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Rodney Jones


Rodney Jones was born on February 11, 1950, in Hartselle, Alabama. He received a BA from the University of Alabama in 1971 and an MFA from the University of North Carolina at Greensboro in 1973.

His books of poetry include Village Prodigies (Mariner Books, 2017); Salvation Blues: One Hundred Poems, 1985–2005 (Houghton Mifflin Harcourt, 2006), winner of the Kingsley Tufts Poetry Award and a finalist for the Griffin International Poetry Prize; Elegy for the Southern Drawl (Houghton Mifflin, 1999), a finalist for the Pulitzer Prize; Transparent Gestures (Houghton Mifflin, 1989), winner of the National Book Critics Circle Award; and The Story They Told Us of Light (University of Alabama Press, 1980).

About his work, David Baker writes, “The breadth of his attention is as wide as any poet's currently writing—from songs of play and praise…to the most wrenching laments for the indigent, the hungry, the overlooked.”

His numerous honors include the Harper Lee Award for Alabama’s Distinguished Writer of the Year, the Jean Stein Award from the American Academy of Arts and Letters, the Kenyon Review Award for Literary Excellence, and the Peter I. B. Lavan Award from the Academy of American Poets. He has also received fellowships from the National Endowment for the Arts Fellowship and the Guggenheim Foundation.

For years Jones served as a professor in the creative writing program at Southern Illinois University-Carbondale; he also taught at the University of Cincinnati and DePauw University. He now teaches in the low-residency MFA program for writers at Warren Wilson College. He lives in New Orleans, Louisiana.

Selected Bibliography

Village Prodigies (Mariner Books, 2017)
Imaginary Logic (Houghton Mifflin Harcourt, 2011)
Salvation Blues: One Hundred Poems, 1985–2005 (Houghton Mifflin, 2006)
Kingdom of the Instant (Houghton Mifflin, 2002)
Elegy for the Southern Drawl (Houghton Mifflin, 1999)
Things That Happen Once (Houghton Mifflin, 1996)
Apocalyptic Narrative and Other Poems (Houghton Mifflin, 1993)
Transparent Gestures (Houghton Mifflin, 1989)
The Unborn (Atlantic Monthly Press, 1985)
The Story They Told Us of Light (University of Alabama Press, 1980)

By This Poet


The Language of Love

It has taken thirty-five years to be this confident
of what happens between the noun and the verb.

Eventually, love goes. The image. Then the thought.
No? Then you are still alive. Only a little. And then,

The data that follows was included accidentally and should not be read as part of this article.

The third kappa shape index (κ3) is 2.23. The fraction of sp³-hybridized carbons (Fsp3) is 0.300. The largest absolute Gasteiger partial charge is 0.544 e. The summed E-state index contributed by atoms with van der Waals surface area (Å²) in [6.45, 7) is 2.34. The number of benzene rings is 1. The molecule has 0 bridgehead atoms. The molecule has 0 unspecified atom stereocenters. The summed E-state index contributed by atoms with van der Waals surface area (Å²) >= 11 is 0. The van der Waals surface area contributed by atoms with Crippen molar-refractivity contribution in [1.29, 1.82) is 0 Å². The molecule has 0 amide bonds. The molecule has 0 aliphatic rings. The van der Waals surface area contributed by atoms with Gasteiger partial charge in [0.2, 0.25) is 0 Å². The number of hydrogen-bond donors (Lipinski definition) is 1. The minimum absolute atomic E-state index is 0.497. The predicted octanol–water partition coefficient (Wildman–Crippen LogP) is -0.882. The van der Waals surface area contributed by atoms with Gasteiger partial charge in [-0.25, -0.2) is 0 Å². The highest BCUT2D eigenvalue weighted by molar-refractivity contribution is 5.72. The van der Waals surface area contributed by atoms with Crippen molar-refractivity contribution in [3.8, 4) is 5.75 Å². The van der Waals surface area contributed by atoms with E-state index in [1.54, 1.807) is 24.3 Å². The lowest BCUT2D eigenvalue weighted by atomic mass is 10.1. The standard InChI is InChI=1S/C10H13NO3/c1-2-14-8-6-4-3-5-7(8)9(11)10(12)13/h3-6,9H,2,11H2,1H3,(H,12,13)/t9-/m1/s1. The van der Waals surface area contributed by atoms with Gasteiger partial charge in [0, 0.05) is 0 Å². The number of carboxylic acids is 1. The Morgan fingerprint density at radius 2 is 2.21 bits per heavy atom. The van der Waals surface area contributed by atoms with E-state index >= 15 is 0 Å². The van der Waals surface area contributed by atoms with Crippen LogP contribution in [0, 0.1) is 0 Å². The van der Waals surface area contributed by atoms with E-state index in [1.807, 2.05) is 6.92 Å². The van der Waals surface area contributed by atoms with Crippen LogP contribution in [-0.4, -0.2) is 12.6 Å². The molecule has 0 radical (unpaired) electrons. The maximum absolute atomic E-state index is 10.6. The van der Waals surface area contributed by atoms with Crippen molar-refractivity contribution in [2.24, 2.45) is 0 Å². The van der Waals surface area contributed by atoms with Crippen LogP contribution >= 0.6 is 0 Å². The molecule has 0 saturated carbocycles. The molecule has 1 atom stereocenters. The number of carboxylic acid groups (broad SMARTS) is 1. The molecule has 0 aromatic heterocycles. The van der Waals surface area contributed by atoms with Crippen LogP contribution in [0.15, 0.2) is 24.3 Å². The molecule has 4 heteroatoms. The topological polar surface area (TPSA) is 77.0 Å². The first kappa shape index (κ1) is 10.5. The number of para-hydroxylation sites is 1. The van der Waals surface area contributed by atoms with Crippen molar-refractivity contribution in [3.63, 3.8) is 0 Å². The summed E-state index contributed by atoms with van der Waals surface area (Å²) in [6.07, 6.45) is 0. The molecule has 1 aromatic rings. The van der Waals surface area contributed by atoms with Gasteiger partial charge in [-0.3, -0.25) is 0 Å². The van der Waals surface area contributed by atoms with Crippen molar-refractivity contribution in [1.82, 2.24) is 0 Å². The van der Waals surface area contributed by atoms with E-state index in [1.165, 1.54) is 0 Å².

I do not mean to depress you. Men have to hear
before they see. Sacred vows. Dropped shirts.

Women do not speak to men. They are overheard.
Sadness mounts people. Around the burn-scar high

on one thigh, the body of the beloved will vanish.
And the come cries and salt hair-smells of lovemaking.

Secret fiction, holy matrimony, longest short story
the troth two lovers pledge to one another is none

of the president’s business, let him say what he wants.
He is no good with words. Ask any true lesbian.

He should take a poetry workshop with Adrienne Rich.
He should try using the world less and words more

The Watergate

For most in the United States the word brings a phase
when mortars in Vietnam still whistled around them
and the scandal of Nixon and his Machiavellian buds
poured from the news into their subconscious—I see
that Watergate too: the televised hearings, and in particular
one session—Sam Ervin had just asked Ehrlichman
or Dean or Haldeman, a long-winded, periphrastic,
left-branching question—it must have lasted
forty seconds and seemed three days before he paused
for effect, and Ehrlichman or Dean or Haldeman
answered: “Senator, could you please repeat the question?”
And he did, verbatim! And that is one Watergate.
But I think also of the morning my father sent me to the creek
that ran through our pasture to remove a dead calf
a flood had floated north to lodge against our water gate—
a little Guernsey heifer—I had petted her often—
Now flies buzzed around her, bloated and entangled
in the mesh—and I remember her eyes were open,
so she seemed to watch as I pulled first one leg
then another from the vines and wire that trapped her,
and pulled her to the bank through the shallow water.
Because the second water gate, which features the tender
relationship between a dead calf and a little boy,
happened twenty years before the first, in which men
break into an office complex in a hotel, I prefer its
posts and hog wire that kept cows from a neighbor’s field
to the gray rows of filing cabinets that brought down a presidency.
The water pours out of the mountain and runs to the sea.
Sometimes I say it to myself, until the meanings leave.
I say Watergate until it is water pouring through water.